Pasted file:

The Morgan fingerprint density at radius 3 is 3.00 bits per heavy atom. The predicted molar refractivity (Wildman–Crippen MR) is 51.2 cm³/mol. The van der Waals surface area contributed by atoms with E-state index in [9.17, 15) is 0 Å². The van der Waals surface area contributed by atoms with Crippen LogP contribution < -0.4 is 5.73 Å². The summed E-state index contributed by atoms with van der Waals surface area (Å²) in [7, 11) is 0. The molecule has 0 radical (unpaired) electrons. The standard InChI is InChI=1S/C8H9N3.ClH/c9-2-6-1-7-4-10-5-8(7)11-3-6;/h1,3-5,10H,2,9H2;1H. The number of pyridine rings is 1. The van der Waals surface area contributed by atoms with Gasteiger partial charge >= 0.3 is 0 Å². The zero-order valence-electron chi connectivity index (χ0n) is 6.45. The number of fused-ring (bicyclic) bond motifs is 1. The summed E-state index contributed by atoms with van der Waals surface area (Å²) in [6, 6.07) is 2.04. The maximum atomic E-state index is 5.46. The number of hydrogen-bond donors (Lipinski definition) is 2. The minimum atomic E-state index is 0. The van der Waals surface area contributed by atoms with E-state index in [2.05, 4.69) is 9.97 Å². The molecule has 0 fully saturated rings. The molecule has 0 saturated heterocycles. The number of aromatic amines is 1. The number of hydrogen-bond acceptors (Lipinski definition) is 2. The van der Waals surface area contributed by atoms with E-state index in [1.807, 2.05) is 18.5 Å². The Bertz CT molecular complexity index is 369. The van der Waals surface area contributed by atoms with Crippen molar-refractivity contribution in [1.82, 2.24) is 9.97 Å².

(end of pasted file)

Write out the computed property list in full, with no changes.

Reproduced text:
The Morgan fingerprint density at radius 3 is 3.00 bits per heavy atom. The predicted molar refractivity (Wildman–Crippen MR) is 51.2 cm³/mol. The van der Waals surface area contributed by atoms with E-state index in [9.17, 15) is 0 Å². The van der Waals surface area contributed by atoms with Crippen LogP contribution < -0.4 is 5.73 Å². The summed E-state index contributed by atoms with van der Waals surface area (Å²) in [7, 11) is 0. The molecule has 0 radical (unpaired) electrons. The standard InChI is InChI=1S/C8H9N3.ClH/c9-2-6-1-7-4-10-5-8(7)11-3-6;/h1,3-5,10H,2,9H2;1H. The number of pyridine rings is 1. The van der Waals surface area contributed by atoms with Gasteiger partial charge >= 0.3 is 0 Å². The zero-order valence-electron chi connectivity index (χ0n) is 6.45. The number of fused-ring (bicyclic) bond motifs is 1. The summed E-state index contributed by atoms with van der Waals surface area (Å²) in [6, 6.07) is 2.04. The maximum atomic E-state index is 5.46. The number of hydrogen-bond donors (Lipinski definition) is 2. The minimum atomic E-state index is 0. The van der Waals surface area contributed by atoms with E-state index in [2.05, 4.69) is 9.97 Å². The molecule has 0 fully saturated rings. The molecule has 0 saturated heterocycles. The number of aromatic amines is 1. The number of hydrogen-bond acceptors (Lipinski definition) is 2. The van der Waals surface area contributed by atoms with E-state index in [1.807, 2.05) is 18.5 Å². The Bertz CT molecular complexity index is 369. The van der Waals surface area contributed by atoms with Crippen molar-refractivity contribution in [1.82, 2.24) is 9.97 Å².